Teenager who spanked neighbour loses appeal

Teenager Who Spanked Neighbour Loses Appeal Teenager Who Spanked Neighbour Loses Appeal
Mr Justice George Birmingham said there is no doubt that cases involving young people should be prioritised but in this case, he said, there was no prejudice from the delay.
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Eoin Reynolds

A teenager who sexually assaulted a neighbouring child by spanking him has lost an appeal against his conviction.

The now 16-year-old boy, who can't be identified because of his age, was found guilty by a jury in December 2020 of one count of sexually assaulting the then six-year-old child in April 2019.

The boy's lawyers appealed his conviction on the grounds that there was a delay in taking his case to trial. They also argued that there was an unfairness in the trial judge's decision to allow the victim to watch a video of himself making the allegation as a means of refreshing his memory.

Lawyers for the defendant said they could not properly cross-examine him because he would answer questions not based on his memory of the incident, but based on his memory of what he had said in the video.

'No prejudice from delay'


President of the three-judge Court of Appeal Mr Justice George Birmingham today delivered the judgement dismissing the grounds of appeal. He said there is no doubt that cases involving young people should be prioritised but in this case, he said, there was no prejudice from the delay.

He said the allegation was "straightforward" and did not involve a young complainant trying to describe a prolonged pattern of behaviour. He said the evidence derived from the victim's recorded interview with specialist interviewers was unchallenged, save for the defence barrister's assertion to the jury that the accused denied the allegation.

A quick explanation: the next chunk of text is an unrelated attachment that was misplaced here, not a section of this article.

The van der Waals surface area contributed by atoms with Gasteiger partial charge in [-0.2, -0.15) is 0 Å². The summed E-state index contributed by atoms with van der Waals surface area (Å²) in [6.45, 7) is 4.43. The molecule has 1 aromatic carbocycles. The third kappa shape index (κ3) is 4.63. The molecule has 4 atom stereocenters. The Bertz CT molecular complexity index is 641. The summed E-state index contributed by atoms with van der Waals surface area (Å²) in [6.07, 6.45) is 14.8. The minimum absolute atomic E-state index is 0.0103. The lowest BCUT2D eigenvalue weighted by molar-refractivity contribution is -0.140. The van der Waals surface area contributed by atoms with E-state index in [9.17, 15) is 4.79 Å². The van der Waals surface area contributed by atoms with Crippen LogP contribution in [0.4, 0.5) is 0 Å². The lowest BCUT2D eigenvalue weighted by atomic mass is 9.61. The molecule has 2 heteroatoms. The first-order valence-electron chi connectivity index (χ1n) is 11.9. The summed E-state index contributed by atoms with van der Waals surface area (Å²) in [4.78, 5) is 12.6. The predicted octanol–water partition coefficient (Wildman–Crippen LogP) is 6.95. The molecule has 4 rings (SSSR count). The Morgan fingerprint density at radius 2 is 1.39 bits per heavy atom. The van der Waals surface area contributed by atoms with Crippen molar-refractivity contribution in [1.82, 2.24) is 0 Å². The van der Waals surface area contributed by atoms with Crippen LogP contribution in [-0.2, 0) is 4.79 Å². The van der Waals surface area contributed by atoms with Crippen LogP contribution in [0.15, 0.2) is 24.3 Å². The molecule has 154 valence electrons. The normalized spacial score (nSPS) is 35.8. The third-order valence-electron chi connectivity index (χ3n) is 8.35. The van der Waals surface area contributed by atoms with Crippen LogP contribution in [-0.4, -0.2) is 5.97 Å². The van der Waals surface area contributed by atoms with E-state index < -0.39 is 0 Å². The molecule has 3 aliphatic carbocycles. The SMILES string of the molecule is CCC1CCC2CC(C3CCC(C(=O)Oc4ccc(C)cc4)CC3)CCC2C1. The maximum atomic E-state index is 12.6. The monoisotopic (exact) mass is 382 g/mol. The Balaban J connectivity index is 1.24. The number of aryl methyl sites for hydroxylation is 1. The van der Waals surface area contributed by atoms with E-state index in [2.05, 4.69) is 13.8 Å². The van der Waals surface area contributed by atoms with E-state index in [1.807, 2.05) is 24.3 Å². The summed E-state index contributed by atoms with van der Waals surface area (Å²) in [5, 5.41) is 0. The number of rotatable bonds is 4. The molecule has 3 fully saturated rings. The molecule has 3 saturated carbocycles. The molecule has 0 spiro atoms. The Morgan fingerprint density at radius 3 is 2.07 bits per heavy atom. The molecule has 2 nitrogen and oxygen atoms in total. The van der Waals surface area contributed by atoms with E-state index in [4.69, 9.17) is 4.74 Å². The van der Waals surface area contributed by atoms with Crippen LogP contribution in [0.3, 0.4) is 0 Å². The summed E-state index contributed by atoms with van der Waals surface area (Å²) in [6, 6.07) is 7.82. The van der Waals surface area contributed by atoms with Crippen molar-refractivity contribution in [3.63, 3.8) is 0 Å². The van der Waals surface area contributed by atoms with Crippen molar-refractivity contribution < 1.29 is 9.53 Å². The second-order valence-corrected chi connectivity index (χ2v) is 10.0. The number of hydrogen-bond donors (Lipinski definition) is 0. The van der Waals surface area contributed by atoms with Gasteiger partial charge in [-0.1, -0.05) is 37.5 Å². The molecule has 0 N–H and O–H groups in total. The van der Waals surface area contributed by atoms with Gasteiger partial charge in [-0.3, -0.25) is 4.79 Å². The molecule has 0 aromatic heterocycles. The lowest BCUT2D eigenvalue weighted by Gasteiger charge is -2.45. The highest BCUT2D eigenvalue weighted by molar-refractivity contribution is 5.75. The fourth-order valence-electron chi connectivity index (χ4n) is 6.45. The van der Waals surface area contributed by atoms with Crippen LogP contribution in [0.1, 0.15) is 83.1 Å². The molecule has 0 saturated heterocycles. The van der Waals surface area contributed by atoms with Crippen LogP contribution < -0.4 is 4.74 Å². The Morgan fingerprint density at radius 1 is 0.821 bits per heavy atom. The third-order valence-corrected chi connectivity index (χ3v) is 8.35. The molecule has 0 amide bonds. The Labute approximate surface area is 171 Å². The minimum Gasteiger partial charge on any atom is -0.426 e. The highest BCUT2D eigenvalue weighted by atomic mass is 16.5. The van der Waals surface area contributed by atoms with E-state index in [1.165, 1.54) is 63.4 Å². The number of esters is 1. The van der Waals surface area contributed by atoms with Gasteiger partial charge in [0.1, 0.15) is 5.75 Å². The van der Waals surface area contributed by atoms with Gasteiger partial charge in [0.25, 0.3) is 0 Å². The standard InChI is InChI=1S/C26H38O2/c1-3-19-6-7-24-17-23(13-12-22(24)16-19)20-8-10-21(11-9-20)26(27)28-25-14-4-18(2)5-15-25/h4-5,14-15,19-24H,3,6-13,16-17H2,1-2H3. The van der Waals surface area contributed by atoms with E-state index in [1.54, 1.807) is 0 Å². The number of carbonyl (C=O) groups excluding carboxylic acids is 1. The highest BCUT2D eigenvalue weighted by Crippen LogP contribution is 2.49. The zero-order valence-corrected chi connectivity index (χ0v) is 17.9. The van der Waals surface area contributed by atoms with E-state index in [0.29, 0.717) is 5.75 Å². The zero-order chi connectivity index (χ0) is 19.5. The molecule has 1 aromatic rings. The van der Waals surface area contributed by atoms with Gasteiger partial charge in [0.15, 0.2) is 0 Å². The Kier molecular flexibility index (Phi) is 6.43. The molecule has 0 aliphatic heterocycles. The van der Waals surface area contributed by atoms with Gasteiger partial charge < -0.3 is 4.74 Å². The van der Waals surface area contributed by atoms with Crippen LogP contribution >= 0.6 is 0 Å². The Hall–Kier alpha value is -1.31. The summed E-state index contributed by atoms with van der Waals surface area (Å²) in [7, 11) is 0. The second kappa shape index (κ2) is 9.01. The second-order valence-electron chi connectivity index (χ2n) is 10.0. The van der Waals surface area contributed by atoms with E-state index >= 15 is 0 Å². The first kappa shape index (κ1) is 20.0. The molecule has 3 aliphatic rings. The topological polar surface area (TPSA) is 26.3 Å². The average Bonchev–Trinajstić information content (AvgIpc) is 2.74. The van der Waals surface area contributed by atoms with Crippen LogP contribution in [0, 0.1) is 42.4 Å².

He dismissed the complaint regarding the decision to allow the boy to view a video of his own interview, saying that the "point has less direct force than it might have in other cases" given that the defence did not cross-examine the complainant and therefore the only account before the court was the one given by the complainant.

During the trial, the Circuit Criminal Court heard that the two boys were in a local field adjacent to both their homes when the older boy pulled down the trousers and pants of the younger child and smacked his bare bottom a number of times.


Sentencing the boy in January this year, Mr Justice Paul Coffey said the sexual assault had had a significant impact on the victim and his family. He said the child was left “traumatised, vulnerable and intimidated” after the incident.

He noted that the families no longer had the “close and cordial” relationship they previously enjoyed.

The defendant's mother previously told the court that they have taken steps to ensure their son is never on his own with younger children. He is doing well in school and intends to go on to third level education, the court heard.

Mr Justice Coffey said the boy comes from a “good and law-abiding family” and that his parents are “deeply committed to his upbringing and welfare”.

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The judge placed the offending at the lower end of the scale and said he would deal with it by way of a community sanction. He ordered that the boy be placed under the supervision of the Probation Service until November 2023, when he turns 19.

He outlined a number of conditions, including that the boy have no contact with the victim or the victim's family, have no unsupervised contact with children and continue with his full-time education.

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